Posted by: Dennie | November 7, 2013

The Struggle of Acceptance

Question mark

 

If someone conducts themselves in a manner of which I don’t approve, must I accept it?

 

If I’m smart I will.

 

I am struggling with this. And the harder I struggle, the deeper I get.

 

It’s like swimming against a riptide. If I fight to get back to shore, my chances of success are not good. The current to too strong for me. I’ll tire quickly, lose strength, and unless somebody gets there in time to rescue me, I might die.

 

But if I relax, and swim with the current, following the shoreline, I will eventually become free of the pull and swim back to safety. I know this is a fact because it’s happened to me. It was scary as hell.

 

So why do I struggle so mightily against the disagreeable  behavior of another?  Struggle against actions I would never engage in myself?

 

Question mark liberal

 

Am I judging? Possibly.

 

Am I jealous?  Perhaps.

 

However, lots of self-examination, prayer and lengthy discussions with someone of great knowledge and experience are helping me to understand that the resolution is  a simple matter of acceptance.

 

As alike as we humans can be, so can we be vastly different. How boring the world would be if that weren’t true. But it also makes for some challenging dilemmas for me. How am I supposed to accept behavior which I deem unacceptable? Accept actions which I never could do myself?

 

The key is to remember that they are they and I am me and we are vastly different.

 

I’ve found it necessary to dig deep to help me understand why it is that I’m struggling with this difference, and I’m beginning to understand–big surprise– that it has to do with things I learned during my childhood.

 

Let me explain.

 

Kids are really perceptive and observant. They naturally question.

 

An adult  makes a statement to a child. The kid intuitively knows  he’s being bullshat. And he calls the adult on it. The younger he is, and the more comfortable with the adult, the more likely he is to question. He questions the validity of the statement. Why? Because actions speak louder than words. And kids observe the actions of those close to them. Kids are intelligent.  When the action doesn’t agree with the statement, they know that someone is trying to pull the wool over their teeny little eyes.

 

So they question an untruthful statement, a glossed-over story, an invention. And they are told that they are wrong. Their perceptions are wrong. Their observations are incorrect.

 

Even though they are friggin’ spot-on.

 

Then what happens? The child might press the issue, but the adult insists the child is wrong, because of course, the child is a child, and doesn’t yet know the ways of the world. They are too young to understand.

 

(Remember that line?)

 

More bullshit.

 

The charade continues, and the child gets older, still questioning adult renditions. Slowly, something in the kid begins to shift and the while expression on their face says “Whaaaaaat? Again?” they begin to resign themselves to the fact that their point will not be taken, or validated. And they eventually stop asking.

 

Why do they stop asking when they know something is amiss?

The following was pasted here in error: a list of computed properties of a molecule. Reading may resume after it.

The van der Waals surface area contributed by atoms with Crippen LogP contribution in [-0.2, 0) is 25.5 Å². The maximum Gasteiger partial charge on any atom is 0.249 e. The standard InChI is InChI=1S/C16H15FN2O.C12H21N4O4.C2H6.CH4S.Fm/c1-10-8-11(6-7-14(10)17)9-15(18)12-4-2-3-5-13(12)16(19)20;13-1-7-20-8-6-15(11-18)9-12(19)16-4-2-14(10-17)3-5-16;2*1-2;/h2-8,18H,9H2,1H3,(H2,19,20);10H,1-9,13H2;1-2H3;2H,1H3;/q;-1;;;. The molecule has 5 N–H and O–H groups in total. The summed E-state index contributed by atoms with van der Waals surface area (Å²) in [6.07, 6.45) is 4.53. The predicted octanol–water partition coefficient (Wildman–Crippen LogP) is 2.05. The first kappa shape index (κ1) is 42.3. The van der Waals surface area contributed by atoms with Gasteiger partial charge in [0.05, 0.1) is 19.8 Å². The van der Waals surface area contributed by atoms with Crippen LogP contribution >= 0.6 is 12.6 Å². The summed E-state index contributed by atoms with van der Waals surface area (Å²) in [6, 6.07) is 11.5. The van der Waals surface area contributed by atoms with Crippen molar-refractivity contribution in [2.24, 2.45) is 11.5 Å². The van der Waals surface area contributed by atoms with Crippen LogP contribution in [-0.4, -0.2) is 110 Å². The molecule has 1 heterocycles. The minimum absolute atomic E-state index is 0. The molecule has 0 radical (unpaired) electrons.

They stop due to the continual denial of their observations. They simply give up. Or they learn to filter their questions, to make safe and generic inquiries.  And the sad outcome of all this? They begin to doubt themselves. They begin to distrust their intuition, their intelligence, their very worth as a person. They stop believing in themselves.  And  they start learning to communicate in ways which are acceptable to adults. All because they’ve been taught  that they are small, and  they are young, and therefore, they do not know.

 

The adults know. They know better.

 

Really?

 

Distortion, deception, fabrication, and  propaganda. Passed down to kids from adults they trust.

 

“Mommy doesn’t have a drinking problem.”

 

“We weren’t fighting.”

 

“Go to college or you won’t amount to anything.”

 

“Money is  important.”

 

“Money is necessary for a comfortable, happy life.”

 

“To have money, you must have an education.”

 

“Beauty equals brains.”

 

“Success brings happiness.”

 

This is the stuff that shapes kids that grow up  into adults like me who believe that these messages were correct.

 

They do wonders to screw us up.

 

We don’t give kids the credit they deserve. Don’t acknowledge their perceptions, their observations, their intelligence.Why? Maybe because we don’t want to recognize and give credence to their truth.

 

Maybe because we don’t want to look at ourselves.

 

I’m not saying that  everything adults do is wrong or harmful to kids. I think most mean well and do the best they can. Because it’s the best they know.

 

Because they learned it from other adults when they were kids.

 

What I am saying is that there’s a lot of un-learning to be done.

 

And so my struggle with acceptance comes from bringing my childhood beliefs into adulthood. Beliefs that are no longer necessarily true, and maybe, never were.

 

I’m struggling to believe in myself. To trust my intuition, even though everyone and everything around me says I’m wrong. I’m struggling to accept myself for who I am, and others for who they are, whether I agree with them or not. I’m struggling to accept the differences between myself and others, and to not allow myself to be affected or influenced by others’ actions, especially those which I  dispute.

 

I’m struggling to unlearn.

 

 

 

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